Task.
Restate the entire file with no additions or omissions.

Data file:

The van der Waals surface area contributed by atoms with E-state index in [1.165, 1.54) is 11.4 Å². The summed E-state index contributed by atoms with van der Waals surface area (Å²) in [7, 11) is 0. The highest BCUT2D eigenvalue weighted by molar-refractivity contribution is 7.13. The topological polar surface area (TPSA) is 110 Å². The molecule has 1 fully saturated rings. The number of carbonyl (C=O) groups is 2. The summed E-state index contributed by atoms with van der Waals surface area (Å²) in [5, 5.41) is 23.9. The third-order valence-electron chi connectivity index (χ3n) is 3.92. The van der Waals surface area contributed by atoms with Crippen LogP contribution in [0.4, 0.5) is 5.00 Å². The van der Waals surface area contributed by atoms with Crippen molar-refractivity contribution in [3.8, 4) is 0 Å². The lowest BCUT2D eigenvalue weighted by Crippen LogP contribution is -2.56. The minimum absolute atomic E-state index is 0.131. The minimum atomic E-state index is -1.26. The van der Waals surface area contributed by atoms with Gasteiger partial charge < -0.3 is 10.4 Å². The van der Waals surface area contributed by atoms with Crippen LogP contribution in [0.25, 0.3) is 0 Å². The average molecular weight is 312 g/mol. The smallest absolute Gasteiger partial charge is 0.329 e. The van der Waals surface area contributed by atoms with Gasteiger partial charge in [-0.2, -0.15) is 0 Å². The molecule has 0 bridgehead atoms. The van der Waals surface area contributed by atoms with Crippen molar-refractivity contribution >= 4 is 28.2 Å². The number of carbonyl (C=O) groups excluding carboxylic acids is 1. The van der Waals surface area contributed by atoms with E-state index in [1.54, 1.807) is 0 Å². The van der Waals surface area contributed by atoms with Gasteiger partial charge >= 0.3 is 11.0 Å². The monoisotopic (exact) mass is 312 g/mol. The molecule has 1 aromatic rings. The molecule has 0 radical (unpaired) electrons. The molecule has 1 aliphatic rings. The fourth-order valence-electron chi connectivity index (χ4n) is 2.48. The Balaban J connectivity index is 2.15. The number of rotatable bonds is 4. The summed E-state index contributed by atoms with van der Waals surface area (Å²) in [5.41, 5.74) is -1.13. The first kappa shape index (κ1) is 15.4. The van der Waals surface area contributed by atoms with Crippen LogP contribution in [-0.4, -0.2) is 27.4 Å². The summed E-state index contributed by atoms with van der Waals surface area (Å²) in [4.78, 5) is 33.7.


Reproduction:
The van der Waals surface area contributed by atoms with E-state index in [1.165, 1.54) is 11.4 Å². The summed E-state index contributed by atoms with van der Waals surface area (Å²) in [7, 11) is 0. The highest BCUT2D eigenvalue weighted by molar-refractivity contribution is 7.13. The topological polar surface area (TPSA) is 110 Å². The molecule has 1 fully saturated rings. The number of carbonyl (C=O) groups is 2. The summed E-state index contributed by atoms with van der Waals surface area (Å²) in [5, 5.41) is 23.9. The third-order valence-electron chi connectivity index (χ3n) is 3.92. The van der Waals surface area contributed by atoms with Crippen LogP contribution in [0.4, 0.5) is 5.00 Å². The van der Waals surface area contributed by atoms with Crippen molar-refractivity contribution in [3.8, 4) is 0 Å². The lowest BCUT2D eigenvalue weighted by Crippen LogP contribution is -2.56. The minimum absolute atomic E-state index is 0.131. The minimum atomic E-state index is -1.26. The van der Waals surface area contributed by atoms with Gasteiger partial charge < -0.3 is 10.4 Å². The van der Waals surface area contributed by atoms with Crippen LogP contribution in [0.25, 0.3) is 0 Å². The average molecular weight is 312 g/mol. The smallest absolute Gasteiger partial charge is 0.329 e. The van der Waals surface area contributed by atoms with Gasteiger partial charge in [-0.2, -0.15) is 0 Å². The molecule has 0 bridgehead atoms. The van der Waals surface area contributed by atoms with Crippen molar-refractivity contribution >= 4 is 28.2 Å². The number of carbonyl (C=O) groups excluding carboxylic acids is 1. The van der Waals surface area contributed by atoms with E-state index in [1.54, 1.807) is 0 Å². The van der Waals surface area contributed by atoms with Gasteiger partial charge >= 0.3 is 11.0 Å². The monoisotopic (exact) mass is 312 g/mol. The molecule has 1 aromatic rings. The molecule has 0 radical (unpaired) electrons. The molecule has 1 aliphatic rings. The fourth-order valence-electron chi connectivity index (χ4n) is 2.48. The Balaban J connectivity index is 2.15. The number of rotatable bonds is 4. The summed E-state index contributed by atoms with van der Waals surface area (Å²) in [5.41, 5.74) is -1.13. The first kappa shape index (κ1) is 15.4. The van der Waals surface area contributed by atoms with Crippen LogP contribution in [-0.4, -0.2) is 27.4 Å². The summed E-state index contributed by atoms with van der Waals surface area (Å²) in [4.78, 5) is 33.7.